Wednesday, March 25, 2015

Kirigami Snowflakes with 6th Grade

Like I mentioned in my 5th grade snowflake fail post....Both 5th and 6th grade just finished up pretty lengthy projects before this, so I wanted to do a little more of a short and sweet/cut and dry project to re-inspire my students who get frustrated with long projects that are a higher skill level. When I saw this project via Pinterest and this post I knew it was the route I wanted to go with my 6th graders...


I Can Statement: I can use Kirigami to create advanced paper snowflakes

Day 1: Started off with an intro to analogous colors, specifically how warm and cool colors are two sets of analogous colors. We also talked about the different moods the colors created. I wanted to get them thinking a little more advanced art classes so we taped our paper to the drawing boards like I did in all my collegiate watercolor classes and the reasoning for doing so. I did a demo of approaching the painting in different ways via a more random approach or patterns and lastly, we talked about the science behind the salt's reaction to the watercolors. All this was essentially to create a background for the snowflakes but great chances for learning opportunities. When they were done with their backgrounds they had the rest of the time to see if they knew how to cut snowflakes and different methods for doing so.

Day 2: Intro to Kirigami and a little history with it. Kirigami is the Japanese art of cutting paper, named from the words "Kiru" (to cut) and "gami" (paper). Its a 17th century art form and considered a true art form in Asian culture. Essentially its Origami but with the key difference cutting and gluing. The 6th were surprised to find out it was originally a wealthy persons art form due to the cost of paper and now it is considered the cheap man's art. I showed them this youtube video I stumbled on and we were all mind blown by it...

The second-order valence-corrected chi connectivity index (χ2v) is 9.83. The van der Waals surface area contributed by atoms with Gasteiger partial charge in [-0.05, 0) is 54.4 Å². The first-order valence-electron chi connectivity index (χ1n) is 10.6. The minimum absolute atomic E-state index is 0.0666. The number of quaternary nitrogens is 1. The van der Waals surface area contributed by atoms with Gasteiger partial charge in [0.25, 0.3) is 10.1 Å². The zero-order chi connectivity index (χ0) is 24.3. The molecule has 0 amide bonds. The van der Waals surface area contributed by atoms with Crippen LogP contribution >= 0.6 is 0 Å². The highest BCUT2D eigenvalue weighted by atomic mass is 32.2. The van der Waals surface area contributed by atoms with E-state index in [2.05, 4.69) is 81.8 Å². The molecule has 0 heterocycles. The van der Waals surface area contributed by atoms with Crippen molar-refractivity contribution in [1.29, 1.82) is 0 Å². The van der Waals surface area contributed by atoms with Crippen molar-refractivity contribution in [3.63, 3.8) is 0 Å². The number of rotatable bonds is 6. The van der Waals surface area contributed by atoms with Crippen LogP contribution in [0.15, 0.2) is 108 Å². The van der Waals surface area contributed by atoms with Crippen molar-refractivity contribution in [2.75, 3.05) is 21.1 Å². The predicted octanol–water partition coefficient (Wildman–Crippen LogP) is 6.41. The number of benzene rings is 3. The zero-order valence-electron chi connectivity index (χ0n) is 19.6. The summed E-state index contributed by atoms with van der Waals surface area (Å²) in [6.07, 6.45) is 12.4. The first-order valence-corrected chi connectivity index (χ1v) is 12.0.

Clearly it was what they could work up to if they ended up being freakishly good at cutting paper. I also talked about a paper cut of a horse my sister has and how ridiculously expensive it was but, to consider the work that went into it to make it that cost.

Now when it came time to cut, I wanted these to be awesome, so I did some research and found a really cool way to fold snowflakes and get some incredible results almost every time. I was able to take screen shots and create a packet for my students to look at if they got stuck on their own designs but here is the online version. I wish more would have trusted themselves to do their own designs but they still turned out fabulous...


Day 3: When they were ready to glue their snowflakes down we figured out the best strategy was to use your fingers to spread the glue while your snowflake was on the table, not the art work. Because of the nature of watercolor if enough glue got on the paint it rewetted and got paint on their snowflakes.

 When they were finished they worked together in their choice of groups to created these giant snowflakes to be hung throughout the school with different winter projects. They did these with no instruction from me just instruction packets I put together. I of course stepped in when frustration set in with some groups! You can find the steps basically anywhere if you google giant paper snowflakes. Here is one of many tutorials. 


These are displayed with 5th grades project that you can read more about here.

Jefferson Elementary....





McDill Elementary...





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